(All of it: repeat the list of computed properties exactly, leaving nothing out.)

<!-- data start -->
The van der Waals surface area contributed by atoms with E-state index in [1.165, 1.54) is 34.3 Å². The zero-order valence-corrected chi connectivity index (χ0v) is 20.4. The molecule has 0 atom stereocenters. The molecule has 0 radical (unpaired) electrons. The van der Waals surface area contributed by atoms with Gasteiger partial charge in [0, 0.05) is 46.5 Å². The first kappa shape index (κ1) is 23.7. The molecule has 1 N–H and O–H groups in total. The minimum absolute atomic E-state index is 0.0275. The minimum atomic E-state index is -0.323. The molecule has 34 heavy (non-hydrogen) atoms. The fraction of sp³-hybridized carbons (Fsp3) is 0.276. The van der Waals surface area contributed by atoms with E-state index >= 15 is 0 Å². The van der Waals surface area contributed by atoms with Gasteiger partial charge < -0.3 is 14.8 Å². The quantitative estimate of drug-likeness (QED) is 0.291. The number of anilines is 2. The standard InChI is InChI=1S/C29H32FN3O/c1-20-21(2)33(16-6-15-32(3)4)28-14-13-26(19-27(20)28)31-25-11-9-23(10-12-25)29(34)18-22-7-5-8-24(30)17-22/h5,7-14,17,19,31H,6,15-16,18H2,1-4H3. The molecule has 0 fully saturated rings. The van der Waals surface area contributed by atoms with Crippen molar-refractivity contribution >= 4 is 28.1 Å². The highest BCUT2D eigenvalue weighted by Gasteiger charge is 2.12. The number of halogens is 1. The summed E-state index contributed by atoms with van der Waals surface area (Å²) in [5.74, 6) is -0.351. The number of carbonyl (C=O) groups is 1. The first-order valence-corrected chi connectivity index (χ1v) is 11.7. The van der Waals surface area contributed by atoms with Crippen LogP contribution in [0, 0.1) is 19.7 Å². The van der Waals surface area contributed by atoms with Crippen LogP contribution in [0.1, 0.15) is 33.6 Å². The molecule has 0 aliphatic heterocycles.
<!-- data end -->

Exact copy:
The van der Waals surface area contributed by atoms with E-state index in [1.165, 1.54) is 34.3 Å². The zero-order valence-corrected chi connectivity index (χ0v) is 20.4. The molecule has 0 atom stereocenters. The molecule has 0 radical (unpaired) electrons. The van der Waals surface area contributed by atoms with Gasteiger partial charge in [0, 0.05) is 46.5 Å². The first kappa shape index (κ1) is 23.7. The molecule has 1 N–H and O–H groups in total. The minimum absolute atomic E-state index is 0.0275. The minimum atomic E-state index is -0.323. The molecule has 34 heavy (non-hydrogen) atoms. The fraction of sp³-hybridized carbons (Fsp3) is 0.276. The van der Waals surface area contributed by atoms with E-state index >= 15 is 0 Å². The van der Waals surface area contributed by atoms with Gasteiger partial charge < -0.3 is 14.8 Å². The quantitative estimate of drug-likeness (QED) is 0.291. The number of anilines is 2. The standard InChI is InChI=1S/C29H32FN3O/c1-20-21(2)33(16-6-15-32(3)4)28-14-13-26(19-27(20)28)31-25-11-9-23(10-12-25)29(34)18-22-7-5-8-24(30)17-22/h5,7-14,17,19,31H,6,15-16,18H2,1-4H3. The molecule has 0 fully saturated rings. The van der Waals surface area contributed by atoms with Crippen molar-refractivity contribution >= 4 is 28.1 Å². The highest BCUT2D eigenvalue weighted by Gasteiger charge is 2.12. The number of halogens is 1. The summed E-state index contributed by atoms with van der Waals surface area (Å²) in [5.74, 6) is -0.351. The number of carbonyl (C=O) groups is 1. The first-order valence-corrected chi connectivity index (χ1v) is 11.7. The van der Waals surface area contributed by atoms with Crippen LogP contribution in [0, 0.1) is 19.7 Å². The van der Waals surface area contributed by atoms with Crippen LogP contribution in [0.1, 0.15) is 33.6 Å². The molecule has 0 aliphatic heterocycles.